Companion planting means placing two or more plants next to one another so that they can benefit each other. You may naturally and chemically free improve the development of your spinach while also lowering the chance of pests and illnesses on the leaves by planting it next to certain other plants.
Companion plants may aid in supplying the best growth circumstances, such as essential groundcover or shade. They may also enhance the health of the soil by fixing nitrogen and cycling other essential nutrients.
So what plants pair well with spinach? Let’s find out!
Long-season leeks make wonderful cold-tolerant companion plants for spinach, which grows quickly in the autumn and winter.
Leeks’ strong aroma serves as a natural pesticide and pest deterrent, especially for carrot rust flies, which like to feed on spinach. Leeks’ thick base and root zone are excellent for aerating spinach bed soil.
It takes leeks about 100 days to mature, while spinach grows much more quickly. This means that, theoretically, you could have two or three harvests of spinach while your leeks are growing. Plant spinach at least 8 to 10 inches away from its leek companions.
One of the best plants to grow with spinach is the tomato. During the warmest times of the season, spinach is kept from bolting thanks to the gentle shade of tomato plants.
As long as you can manage potential pests and diseases, tomatoes are quite simple to cultivate. As they grow higher, they may assist in providing shade for lower-lying crops, so they make excellent allies.
In the late spring or early summer, sow spinach underneath young tomato plants, leaving at least 6 inches of space between the spinach and the tomatoes. For optimum results, plant summer spinach that can withstand the heat.
Tomato leaves serve as a helpful awning for spinach as long as they aren’t planted too closely together.
Onions and garlic, both part of the allium family, make great companions for spinach. Their distinct scent serves as an effective natural deterrent to insects. These aromatic plants are very effective in warding off pests that feed on crops—both smaller ones, like beetles and aphids, and bigger ones, like rats and deer. Beetles, aphids, and carrot rust flies are just some of the pests that may be driven away by alliums.
At the same time, helpful insects like parasitic wasps and ladybugs are drawn to alliums. They will consume harmful parasites and pests that affect spinach.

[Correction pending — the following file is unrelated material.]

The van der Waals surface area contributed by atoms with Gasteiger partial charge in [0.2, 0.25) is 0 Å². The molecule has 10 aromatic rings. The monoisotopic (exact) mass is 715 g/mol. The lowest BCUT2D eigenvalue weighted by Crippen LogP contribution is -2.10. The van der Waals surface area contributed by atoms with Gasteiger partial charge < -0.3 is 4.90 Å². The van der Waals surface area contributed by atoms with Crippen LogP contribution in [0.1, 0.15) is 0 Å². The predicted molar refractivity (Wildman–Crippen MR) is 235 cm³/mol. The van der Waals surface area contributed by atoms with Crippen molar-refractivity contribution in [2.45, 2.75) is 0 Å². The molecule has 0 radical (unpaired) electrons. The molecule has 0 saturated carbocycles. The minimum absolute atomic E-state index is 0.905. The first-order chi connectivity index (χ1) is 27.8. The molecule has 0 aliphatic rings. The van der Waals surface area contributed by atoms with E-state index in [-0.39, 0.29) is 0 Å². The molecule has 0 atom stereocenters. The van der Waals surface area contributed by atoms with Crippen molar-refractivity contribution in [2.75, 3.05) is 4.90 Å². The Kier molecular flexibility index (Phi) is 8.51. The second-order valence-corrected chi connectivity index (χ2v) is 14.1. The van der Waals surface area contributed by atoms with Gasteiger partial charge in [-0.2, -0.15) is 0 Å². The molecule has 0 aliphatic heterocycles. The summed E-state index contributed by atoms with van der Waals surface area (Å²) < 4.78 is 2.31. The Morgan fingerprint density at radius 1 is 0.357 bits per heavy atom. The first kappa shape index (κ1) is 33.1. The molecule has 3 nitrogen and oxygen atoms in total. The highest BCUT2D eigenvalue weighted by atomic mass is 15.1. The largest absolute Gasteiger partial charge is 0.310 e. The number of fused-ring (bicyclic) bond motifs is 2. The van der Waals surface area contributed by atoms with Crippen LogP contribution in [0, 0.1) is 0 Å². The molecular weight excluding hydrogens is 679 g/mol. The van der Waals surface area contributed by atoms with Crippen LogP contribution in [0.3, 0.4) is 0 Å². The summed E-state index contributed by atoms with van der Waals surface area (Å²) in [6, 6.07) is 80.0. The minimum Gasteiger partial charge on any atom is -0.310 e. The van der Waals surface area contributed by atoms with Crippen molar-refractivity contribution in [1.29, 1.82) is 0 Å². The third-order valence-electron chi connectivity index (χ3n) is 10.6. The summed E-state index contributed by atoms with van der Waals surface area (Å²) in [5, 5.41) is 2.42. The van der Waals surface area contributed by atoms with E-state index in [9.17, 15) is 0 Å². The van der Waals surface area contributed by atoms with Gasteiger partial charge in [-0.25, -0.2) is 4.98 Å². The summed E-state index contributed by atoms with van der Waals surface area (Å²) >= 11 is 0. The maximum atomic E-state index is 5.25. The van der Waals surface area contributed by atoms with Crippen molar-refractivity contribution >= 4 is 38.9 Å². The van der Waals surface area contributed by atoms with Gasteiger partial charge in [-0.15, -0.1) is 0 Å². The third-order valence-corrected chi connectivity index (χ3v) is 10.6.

4. Dwarf Sunflowers
Adding sunflowers to your spinach bed may seem odd, but the miniature variety may be quite beneficial to spinach during the summer.
Spinach dislikes heat and direct sunlight, which may cause it to bolt. But the large leaves of dwarf sunflowers, which usually bloom in less than 60 days, provide the shade that is needed for spinach to prosper in hot weather.
If you select heat-tolerant spinach and protect it with the dappled afternoon shade offered by sunflowers, you may be able to harvest spinach all through the growing season.
Borage is a lovely, deer-resistant flower with blue blossoms that resemble stars. It attracts helpful insects, wards off pests, and increases the bioavailability of several nutrients for your spinach.
The biggest advantage of growing borage next to your spinach is its capacity to keep armyworms, wireworms, and cabbage loopers away from your greenery. Borage blossoms’ distinctive scent deters these pests while luring helpful animals that consume them. It is also a fantastic pollinator-attractor to enhance your garden’s biodiversity and attractiveness.
Borage is an excellent choice for borders or row ends, where it can develop into big blooming plants without overgrowing or crowding out your spinach.
Legumes are responsible for fixing atmospheric nitrogen, introducing high-quality organic matter into the soil, facilitating the circulation of soil nutrients, and retaining moisture in the soil. That is why legumes have great agricultural value. Plus, they may be grown either as a crop for consumption or as a natural fertilizer.
Spinach needs nitrogen to develop quickly and maximize leaf production. That makes beans and peas the perfect companion for spinach.
Additionally, both bush and vine beans provide the shade that may prevent spinach from bolting when temperatures are high.
Young dill adds a delightful flavor to pickles, while the huge blooms produced by mature dill plants are attractive to a wide variety of helpful insects. Dill is simple to cultivate and needs little in the way of upkeep.
Interestingly, many gardeners have observed that young dill seems to have a positive impact on the robustness of the plants that are growing around it. To provide this benefit to your spinach, you have to plant the dill at just the right time.
Dill should not be transplanted into the spinach patch for at least two to three weeks after the spinach has been planted. That way, the two plants mature at different times and you don’t have to worry about the dill crowding out the spinach. By the time the dill flowers, you will have already harvested your spinach.